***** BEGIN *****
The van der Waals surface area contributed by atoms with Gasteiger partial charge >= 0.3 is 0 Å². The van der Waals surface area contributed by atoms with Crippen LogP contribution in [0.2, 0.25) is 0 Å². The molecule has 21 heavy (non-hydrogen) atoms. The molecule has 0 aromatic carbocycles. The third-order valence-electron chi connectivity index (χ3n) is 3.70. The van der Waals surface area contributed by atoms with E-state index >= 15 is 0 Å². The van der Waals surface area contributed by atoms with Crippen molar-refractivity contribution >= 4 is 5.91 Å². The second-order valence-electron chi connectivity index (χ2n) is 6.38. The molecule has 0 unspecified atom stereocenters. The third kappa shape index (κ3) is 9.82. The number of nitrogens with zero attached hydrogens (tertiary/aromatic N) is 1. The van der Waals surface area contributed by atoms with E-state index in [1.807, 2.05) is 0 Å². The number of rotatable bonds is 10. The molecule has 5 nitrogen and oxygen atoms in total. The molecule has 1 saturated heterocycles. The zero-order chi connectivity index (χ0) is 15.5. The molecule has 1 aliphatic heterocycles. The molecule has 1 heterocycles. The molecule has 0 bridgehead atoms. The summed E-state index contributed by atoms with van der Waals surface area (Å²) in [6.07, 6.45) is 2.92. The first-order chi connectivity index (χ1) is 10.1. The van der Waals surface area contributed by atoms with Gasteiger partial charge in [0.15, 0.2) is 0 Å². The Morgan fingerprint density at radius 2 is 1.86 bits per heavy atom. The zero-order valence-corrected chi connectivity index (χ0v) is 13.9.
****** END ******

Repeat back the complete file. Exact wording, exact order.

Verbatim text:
The van der Waals surface area contributed by atoms with Gasteiger partial charge >= 0.3 is 0 Å². The van der Waals surface area contributed by atoms with Crippen LogP contribution in [0.2, 0.25) is 0 Å². The molecule has 21 heavy (non-hydrogen) atoms. The molecule has 0 aromatic carbocycles. The third-order valence-electron chi connectivity index (χ3n) is 3.70. The van der Waals surface area contributed by atoms with E-state index >= 15 is 0 Å². The van der Waals surface area contributed by atoms with Crippen molar-refractivity contribution >= 4 is 5.91 Å². The second-order valence-electron chi connectivity index (χ2n) is 6.38. The molecule has 0 unspecified atom stereocenters. The third kappa shape index (κ3) is 9.82. The number of nitrogens with zero attached hydrogens (tertiary/aromatic N) is 1. The van der Waals surface area contributed by atoms with E-state index in [1.807, 2.05) is 0 Å². The number of rotatable bonds is 10. The molecule has 5 nitrogen and oxygen atoms in total. The molecule has 1 saturated heterocycles. The zero-order chi connectivity index (χ0) is 15.5. The molecule has 1 aliphatic heterocycles. The molecule has 1 heterocycles. The molecule has 0 bridgehead atoms. The summed E-state index contributed by atoms with van der Waals surface area (Å²) in [6.07, 6.45) is 2.92. The first-order chi connectivity index (χ1) is 10.1. The van der Waals surface area contributed by atoms with Gasteiger partial charge in [0.15, 0.2) is 0 Å². The Morgan fingerprint density at radius 2 is 1.86 bits per heavy atom. The zero-order valence-corrected chi connectivity index (χ0v) is 13.9.